# Data Reduction

## Data reduction definition:

Data Reduction in data engineering refers to the process of transforming, encoding, or otherwise converting a large set of data into a smaller, more manageable form without significant loss of information. This is usually done to increase efficiency, reduce data storage requirements, and improve the speed of subsequent data processing tasks.

Methods for data reduction can include dimensionality reduction techniques, data compression, data sampling, binning, feature selection, feature extraction, and aggregation, among others. The aim is to maintain the data's integrity and usefulness while making it more manageable.

Data reduction is especially crucial in big data applications, where the sheer volume of data can become a hindrance to data processing and analysis. By intelligently reducing data size, we can optimize storage, improve performance, and make the data more understandable.

## Data reduction example in Python:

*Please note that you need to have the necessary Python libraries installed in your Python environment to run this code.*

Let's look at a simple data reduction method by applying a PCA (Principal Component Analysis) technique to a sample dataset. In a modern data pipeline, we often need to reduce the dimension of data, especially for high-dimensional data, to save storage and computational power.

We'll be using the famous Iris dataset from sklearn for the demonstration. This data set has four features, and we'll reduce it to two features using PCA.

Here's an example:

```
from sklearn.decomposition import PCA
from sklearn.datasets import load_iris
import pandas as pd
import seaborn as sns
import matplotlib.pyplot as plt
# Load the iris dataset
iris = load_iris()
X = iris.data
y = iris.target
# Original dataset dimensions
print(f"Original dataset shape: {X.shape}")
# Create the PCA object, specifying the number of components (or dimensions) to reduce to
pca = PCA(n_components=2)
# Fit and apply the PCA to the data (this is done in one step)
X_pca = pca.fit_transform(X)
# Reduced dataset dimensions
print(f"Reduced dataset shape: {X_pca.shape}")
# Convert numpy array to pandas dataframe
df = pd.DataFrame(data = X_pca, columns = ['Principal Component 1', 'Principal Component 2'])
df['target'] = y
# Visualize 2D Projection
plt.figure(figsize=(8,6))
sns.scatterplot(x='Principal Component 1', y='Principal Component 2', hue='target', data=df, palette='Set1')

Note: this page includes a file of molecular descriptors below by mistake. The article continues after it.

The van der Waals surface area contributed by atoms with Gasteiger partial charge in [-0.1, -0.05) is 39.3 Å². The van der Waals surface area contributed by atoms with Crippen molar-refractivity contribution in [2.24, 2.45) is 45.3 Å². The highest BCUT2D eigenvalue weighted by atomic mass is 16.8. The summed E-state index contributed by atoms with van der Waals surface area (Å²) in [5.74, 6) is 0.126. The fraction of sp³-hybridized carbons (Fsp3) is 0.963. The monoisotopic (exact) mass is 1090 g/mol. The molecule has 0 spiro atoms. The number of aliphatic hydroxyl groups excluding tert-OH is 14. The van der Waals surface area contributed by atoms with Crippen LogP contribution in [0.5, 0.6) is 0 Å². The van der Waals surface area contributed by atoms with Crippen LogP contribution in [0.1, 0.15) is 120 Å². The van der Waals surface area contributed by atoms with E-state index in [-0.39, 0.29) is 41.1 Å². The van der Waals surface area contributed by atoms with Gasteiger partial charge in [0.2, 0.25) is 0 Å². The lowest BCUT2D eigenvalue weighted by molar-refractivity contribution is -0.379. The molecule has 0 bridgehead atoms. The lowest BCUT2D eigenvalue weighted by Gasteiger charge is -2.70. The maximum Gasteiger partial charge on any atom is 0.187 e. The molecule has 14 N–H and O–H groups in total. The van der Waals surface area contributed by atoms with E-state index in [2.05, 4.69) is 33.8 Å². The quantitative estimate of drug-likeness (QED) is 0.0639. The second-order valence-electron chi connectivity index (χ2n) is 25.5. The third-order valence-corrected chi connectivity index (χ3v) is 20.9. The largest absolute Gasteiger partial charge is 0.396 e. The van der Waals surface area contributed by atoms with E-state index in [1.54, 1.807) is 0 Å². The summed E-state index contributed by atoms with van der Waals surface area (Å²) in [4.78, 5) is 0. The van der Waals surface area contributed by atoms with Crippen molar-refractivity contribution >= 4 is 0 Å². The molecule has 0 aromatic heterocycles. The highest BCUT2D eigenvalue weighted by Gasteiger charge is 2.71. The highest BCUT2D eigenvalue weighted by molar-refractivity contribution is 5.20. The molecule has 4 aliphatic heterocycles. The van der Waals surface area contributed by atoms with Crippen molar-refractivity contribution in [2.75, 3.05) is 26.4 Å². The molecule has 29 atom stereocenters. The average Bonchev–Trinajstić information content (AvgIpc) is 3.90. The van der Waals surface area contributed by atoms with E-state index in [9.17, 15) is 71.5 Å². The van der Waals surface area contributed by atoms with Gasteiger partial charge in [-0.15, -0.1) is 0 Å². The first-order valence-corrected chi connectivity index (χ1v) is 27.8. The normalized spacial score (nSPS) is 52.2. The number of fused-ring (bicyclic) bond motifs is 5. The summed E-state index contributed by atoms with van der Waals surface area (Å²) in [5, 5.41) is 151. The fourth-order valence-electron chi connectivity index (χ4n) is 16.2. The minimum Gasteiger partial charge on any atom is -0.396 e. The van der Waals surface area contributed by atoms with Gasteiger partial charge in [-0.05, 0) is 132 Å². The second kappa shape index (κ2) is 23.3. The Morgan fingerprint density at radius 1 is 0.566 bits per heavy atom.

plt.show()
```

In this script, we load the iris data set, which has 4 features. Then, we use PCA to reduce it to two features. We then plot these two features as a scatter plot to visualize the reduced data, which produces a graph as follows:

It will print out to the terminal:

```
Original dataset shape: (150, 4)
Reduced dataset shape: (150, 2)
```

This script demonstrates a fundamental data reduction technique that is commonly used in modern data pipelines, particularly when dealing with high-dimensional data.

# Data reduction vs. data compaction vs. data compression

While related, reduction, compaction, and compression are slightly different techniques:

Reduction | Compaction | Compression | |

Aim | Reduce the overall amount of data while retaining its critical information. | Minimize storage space while preserving data contents and structure. | Reduce data size by encoding it in a more space-efficient format, minimizing transfer or storage. |

Techniques | Aggregation, downsampling, encoding, filtering out less relevant data points, dimensionality reduction for feature selection. | Data compression, merging smaller data segments into larger ones, and optimizing data structures like indexes to reduce fragmentation. | Encoding data in a compressed forms to represent data in fewer bits. |

Key benefits | Improve data manageability, simplify analytics, and speed up query performance. | Improve storage efficiency and reduce costs. | Reduce data transfer times, saving storage space, and improving data transmission efficiency. |

Reduction, compression, and compaction are complimentary and often used together to achieve our data engineering objectives.

**‘Data Transformation’**: